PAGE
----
Dumb And Frothy Pop Will Always Win

Rock music is, for the most part, the domain of men; pop music is female-dominated. What does today's pop music say about women right now?


The number one song in the USA right now is Katy Perry's "California Gurls," in which she breathes:

One you party with us
You'll be falling in love
California gurls, we're unforgettable
Daisy dukes, bikinis on top
Sunkissed skin so hot we'll melt your popsicle

Tale as old as time: Love me; I'm pretty! Her cupcake boobs and suggestive frosting-licking are campy fun, though disappointing on some level, since the only message seems to be: I am here for your consumption. Eat me.

But you know, if it's catchy, and you can sing along on the radio, where's the harm in it? Not every pop song is a classic, just as not every rock song is a classic. "Like A Virgin" caused a stir in 1984; now it's been covered on Glee.

As Feministe's Sarah writes in "How How I Learned To Stop Caring And Admit I Love Pop,"

I am learning gradually to stop talking about songs as guilty pleasures or to feel silly buying certain music that is not "serious."

Sarah is 30 years old "and a committed feminist" who believes that a pop idol is just as powerful and important as a rock star.

On the other hand, Neil Kulkarni's piece on The Quietus is an extensive exploration of how disappointed he is in pop music. Especially what's being made by women:

And girl-pop itself, infuriatingly makes me feel like lecturing it, teach it something unmannered, get that strap back on its shoulder, learn it hard that its mistaking 'attitude' for style and assemblage for creativity…
Look at what pop's women are wearing. Even in Gaga's orbit of influence, it's so fucking dull out there…

I hear no shattered women on the radio right now, no one swallowing men like air or devouring worlds or commanding the cosmos or even telling the truth. Only empty-headed little girls skweeming and squeaking about what rockstars they are.


Kulkarni wonders why "drippy bitches" like Ke$ha "think they deserve to be famous."

Kulkarni asks: "What real female figureheads are there for girls to idolize, aspire to, learn from in music right now?" And moans: "In a pop world in which female 'presence' is in glut/spreadthin, it's startling… how so many of the supposed 'divas' in modern pop have nowt to offer young minds bar money-hunger, man-dependence and just-dumped aggravation."


Kulkarni looks to an artist called Envy, proclaiming: "This is the pop our daughters deserve, not just feisty but furious, not just witty but mind-blowing, not just realistic or dreamy but real and fantastical."

But Feministe's Sarah looks to Robyn:

Because she makes me happy and makes me dance and girl can SING. And those are accomplishments as worthy as any indie rock record.

What do these two have in common? Lyrics with some substance. From Envy:

on stageshows im sure to still stand my station.
then stand waitin unstable like a psychiatric patient.
and if ur asses aint leavin your seats to clap it
then i'll pay someone to take em and thank you for your standin ovvation.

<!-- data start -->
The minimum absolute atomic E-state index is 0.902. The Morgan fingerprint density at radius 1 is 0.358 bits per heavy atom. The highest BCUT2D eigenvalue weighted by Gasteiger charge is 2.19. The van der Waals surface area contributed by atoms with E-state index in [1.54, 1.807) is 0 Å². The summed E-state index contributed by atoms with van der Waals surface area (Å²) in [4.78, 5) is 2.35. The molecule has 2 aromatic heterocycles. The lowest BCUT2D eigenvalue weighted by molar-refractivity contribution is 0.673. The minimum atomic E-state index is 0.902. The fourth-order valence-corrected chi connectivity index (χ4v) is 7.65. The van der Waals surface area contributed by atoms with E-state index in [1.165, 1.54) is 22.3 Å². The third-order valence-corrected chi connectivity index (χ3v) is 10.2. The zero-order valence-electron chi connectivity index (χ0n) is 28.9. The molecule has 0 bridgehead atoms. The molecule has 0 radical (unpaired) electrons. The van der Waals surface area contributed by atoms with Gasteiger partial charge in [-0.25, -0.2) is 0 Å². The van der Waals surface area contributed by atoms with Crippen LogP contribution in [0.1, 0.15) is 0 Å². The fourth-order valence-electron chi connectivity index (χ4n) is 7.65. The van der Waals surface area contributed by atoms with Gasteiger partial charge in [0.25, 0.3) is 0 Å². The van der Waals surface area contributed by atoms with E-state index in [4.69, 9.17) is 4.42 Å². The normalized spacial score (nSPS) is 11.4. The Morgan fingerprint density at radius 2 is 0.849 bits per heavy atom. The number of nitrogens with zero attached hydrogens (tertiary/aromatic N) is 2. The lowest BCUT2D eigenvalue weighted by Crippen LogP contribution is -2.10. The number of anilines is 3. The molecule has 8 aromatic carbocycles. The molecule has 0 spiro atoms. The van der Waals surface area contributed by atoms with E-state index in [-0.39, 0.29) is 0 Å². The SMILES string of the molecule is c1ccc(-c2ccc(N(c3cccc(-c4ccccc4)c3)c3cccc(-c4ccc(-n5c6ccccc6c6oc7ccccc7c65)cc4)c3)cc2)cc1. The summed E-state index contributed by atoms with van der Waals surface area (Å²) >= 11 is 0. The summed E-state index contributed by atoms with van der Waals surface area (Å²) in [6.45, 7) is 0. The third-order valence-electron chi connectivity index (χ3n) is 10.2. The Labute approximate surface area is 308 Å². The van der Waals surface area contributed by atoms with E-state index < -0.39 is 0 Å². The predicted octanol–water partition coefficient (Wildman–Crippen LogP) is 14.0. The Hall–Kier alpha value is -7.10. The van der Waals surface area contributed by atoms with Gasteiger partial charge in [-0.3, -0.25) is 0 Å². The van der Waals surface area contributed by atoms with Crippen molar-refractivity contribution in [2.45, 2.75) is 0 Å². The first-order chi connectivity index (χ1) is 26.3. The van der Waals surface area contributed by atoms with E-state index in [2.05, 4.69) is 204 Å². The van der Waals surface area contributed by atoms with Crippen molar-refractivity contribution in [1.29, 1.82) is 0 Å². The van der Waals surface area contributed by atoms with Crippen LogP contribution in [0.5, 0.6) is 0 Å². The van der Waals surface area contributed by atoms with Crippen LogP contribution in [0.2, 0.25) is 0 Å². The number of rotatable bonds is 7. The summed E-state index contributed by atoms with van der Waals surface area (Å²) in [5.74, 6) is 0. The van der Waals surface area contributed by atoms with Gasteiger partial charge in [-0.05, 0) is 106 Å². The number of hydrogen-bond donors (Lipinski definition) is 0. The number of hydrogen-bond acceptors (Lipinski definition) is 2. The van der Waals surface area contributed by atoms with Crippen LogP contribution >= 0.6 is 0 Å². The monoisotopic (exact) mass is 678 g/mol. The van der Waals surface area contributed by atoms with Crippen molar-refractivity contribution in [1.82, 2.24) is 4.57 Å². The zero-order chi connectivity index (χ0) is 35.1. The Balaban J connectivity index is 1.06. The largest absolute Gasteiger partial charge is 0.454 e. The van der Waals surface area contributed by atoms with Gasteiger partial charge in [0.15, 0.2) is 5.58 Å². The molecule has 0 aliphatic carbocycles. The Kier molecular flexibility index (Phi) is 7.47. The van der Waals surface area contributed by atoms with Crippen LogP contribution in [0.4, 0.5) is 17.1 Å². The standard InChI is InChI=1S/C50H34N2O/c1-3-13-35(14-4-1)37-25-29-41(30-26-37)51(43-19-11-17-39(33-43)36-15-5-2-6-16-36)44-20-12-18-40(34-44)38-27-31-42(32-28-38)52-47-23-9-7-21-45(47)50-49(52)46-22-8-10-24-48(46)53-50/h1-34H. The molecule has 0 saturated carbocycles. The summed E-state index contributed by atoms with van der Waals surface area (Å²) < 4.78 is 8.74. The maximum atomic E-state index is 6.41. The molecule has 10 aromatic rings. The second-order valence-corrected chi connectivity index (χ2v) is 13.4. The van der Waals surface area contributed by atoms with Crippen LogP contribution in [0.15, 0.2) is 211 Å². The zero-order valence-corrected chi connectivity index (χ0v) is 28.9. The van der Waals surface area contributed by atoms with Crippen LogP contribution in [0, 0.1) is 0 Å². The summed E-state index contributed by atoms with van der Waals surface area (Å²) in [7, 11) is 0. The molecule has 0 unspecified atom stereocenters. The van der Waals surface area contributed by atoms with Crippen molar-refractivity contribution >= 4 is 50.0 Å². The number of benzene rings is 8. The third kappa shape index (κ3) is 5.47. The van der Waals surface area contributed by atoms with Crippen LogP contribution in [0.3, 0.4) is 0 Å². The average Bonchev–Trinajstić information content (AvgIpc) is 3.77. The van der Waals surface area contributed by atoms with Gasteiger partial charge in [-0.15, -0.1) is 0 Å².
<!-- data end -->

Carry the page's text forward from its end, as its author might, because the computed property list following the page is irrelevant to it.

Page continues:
i've got bad manners im brazen man, breakin the buildin blocks of the game
with enough brain to break a man
so bring the biggest the baddest the bashiest
i'll catch em bang to rights you aint gonna bang tonight im blazin and...
I take it tit for tat i'll take your tacit consent
to turn the taliban to take over your town attack your men


From Robyn:

Fresh out the box the latest model
Generator running on full throttle
can I get a fuel up? hit the bottle
I got a lotta automatic booty applications
Got a C.P.U maxed out sensation
Looking for a joy to man my station
I've got some news for you
Fembot have feelings too


These two may not be wordsmiths on Maya Angelou's level, but at least they seem to have something to say. But neither have anything close to a number one single at the moment. Guess the American public likes it better when a woman keeps things light, intellectually — but can ejaculate whipped cream from her nipples.


Fembots Have Feelings Too [Feministe]
Givin' It To The Homegirl: The Trouble With Kelis [The Quietus]



This debate just makes me think of the comment by Ian MacKaye I read over the weekend. In a book about the American punk/indie movement of the 1980s, MacKaye is quoted as taking issue with the complaint that American hardcore punk was male-dominated. According to him, this is simply untrue. This is all well and good except, that it istrue.

In fact, outside of pop, most music movements are dominated by men. Or, to put it more succinctly, most music movements of substance are dominated by men — probably because male angst and anger are romanticized while female angst and anger is seen as a threat and unattractive. Hence, the stereotype of the angry Lillith Fair songstress in a long prairie skirt, hair unbrushed, singing a song about how a man wronged her.

The only female-led movement that I can think of that effectively straddled the line between frivolity and substance in a meaningful way was riot grrrl and even there, I would argue, there were problems. Otherwise, women who manage to do so are generally considered aberrations (Janis, Courtney, Joan, Liz, etc.).